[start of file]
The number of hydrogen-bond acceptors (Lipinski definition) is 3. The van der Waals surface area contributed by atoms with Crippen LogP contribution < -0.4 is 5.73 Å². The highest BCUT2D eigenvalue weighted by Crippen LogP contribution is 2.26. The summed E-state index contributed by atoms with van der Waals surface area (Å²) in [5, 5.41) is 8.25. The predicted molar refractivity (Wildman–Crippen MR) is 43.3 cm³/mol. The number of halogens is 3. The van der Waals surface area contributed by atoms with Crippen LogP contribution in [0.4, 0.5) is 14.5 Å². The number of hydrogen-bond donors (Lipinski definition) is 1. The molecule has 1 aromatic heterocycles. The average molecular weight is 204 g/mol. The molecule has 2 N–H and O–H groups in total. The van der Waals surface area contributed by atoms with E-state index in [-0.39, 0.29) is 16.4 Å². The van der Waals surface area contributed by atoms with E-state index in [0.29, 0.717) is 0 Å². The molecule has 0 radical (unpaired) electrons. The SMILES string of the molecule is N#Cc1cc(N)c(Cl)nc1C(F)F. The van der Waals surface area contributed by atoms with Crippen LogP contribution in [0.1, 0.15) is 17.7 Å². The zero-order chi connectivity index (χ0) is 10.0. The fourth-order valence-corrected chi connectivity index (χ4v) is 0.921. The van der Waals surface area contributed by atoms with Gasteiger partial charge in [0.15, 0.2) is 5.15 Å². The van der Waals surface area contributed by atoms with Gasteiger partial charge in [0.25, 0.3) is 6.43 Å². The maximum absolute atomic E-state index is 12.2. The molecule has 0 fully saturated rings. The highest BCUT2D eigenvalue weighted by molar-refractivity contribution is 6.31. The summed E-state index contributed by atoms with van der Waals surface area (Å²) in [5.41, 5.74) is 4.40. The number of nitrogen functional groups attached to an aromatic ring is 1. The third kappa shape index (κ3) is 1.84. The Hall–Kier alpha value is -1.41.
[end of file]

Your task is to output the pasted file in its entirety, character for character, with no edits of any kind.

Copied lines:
The number of hydrogen-bond acceptors (Lipinski definition) is 3. The van der Waals surface area contributed by atoms with Crippen LogP contribution < -0.4 is 5.73 Å². The highest BCUT2D eigenvalue weighted by Crippen LogP contribution is 2.26. The summed E-state index contributed by atoms with van der Waals surface area (Å²) in [5, 5.41) is 8.25. The predicted molar refractivity (Wildman–Crippen MR) is 43.3 cm³/mol. The number of halogens is 3. The van der Waals surface area contributed by atoms with Crippen LogP contribution in [0.4, 0.5) is 14.5 Å². The number of hydrogen-bond donors (Lipinski definition) is 1. The molecule has 1 aromatic heterocycles. The average molecular weight is 204 g/mol. The molecule has 2 N–H and O–H groups in total. The van der Waals surface area contributed by atoms with E-state index in [-0.39, 0.29) is 16.4 Å². The van der Waals surface area contributed by atoms with E-state index in [0.29, 0.717) is 0 Å². The molecule has 0 radical (unpaired) electrons. The SMILES string of the molecule is N#Cc1cc(N)c(Cl)nc1C(F)F. The van der Waals surface area contributed by atoms with Crippen LogP contribution in [0.1, 0.15) is 17.7 Å². The zero-order chi connectivity index (χ0) is 10.0. The fourth-order valence-corrected chi connectivity index (χ4v) is 0.921. The van der Waals surface area contributed by atoms with Gasteiger partial charge in [0.15, 0.2) is 5.15 Å². The van der Waals surface area contributed by atoms with Gasteiger partial charge in [0.25, 0.3) is 6.43 Å². The maximum absolute atomic E-state index is 12.2. The molecule has 0 fully saturated rings. The highest BCUT2D eigenvalue weighted by molar-refractivity contribution is 6.31. The summed E-state index contributed by atoms with van der Waals surface area (Å²) in [5.41, 5.74) is 4.40. The number of nitrogen functional groups attached to an aromatic ring is 1. The third kappa shape index (κ3) is 1.84. The Hall–Kier alpha value is -1.41.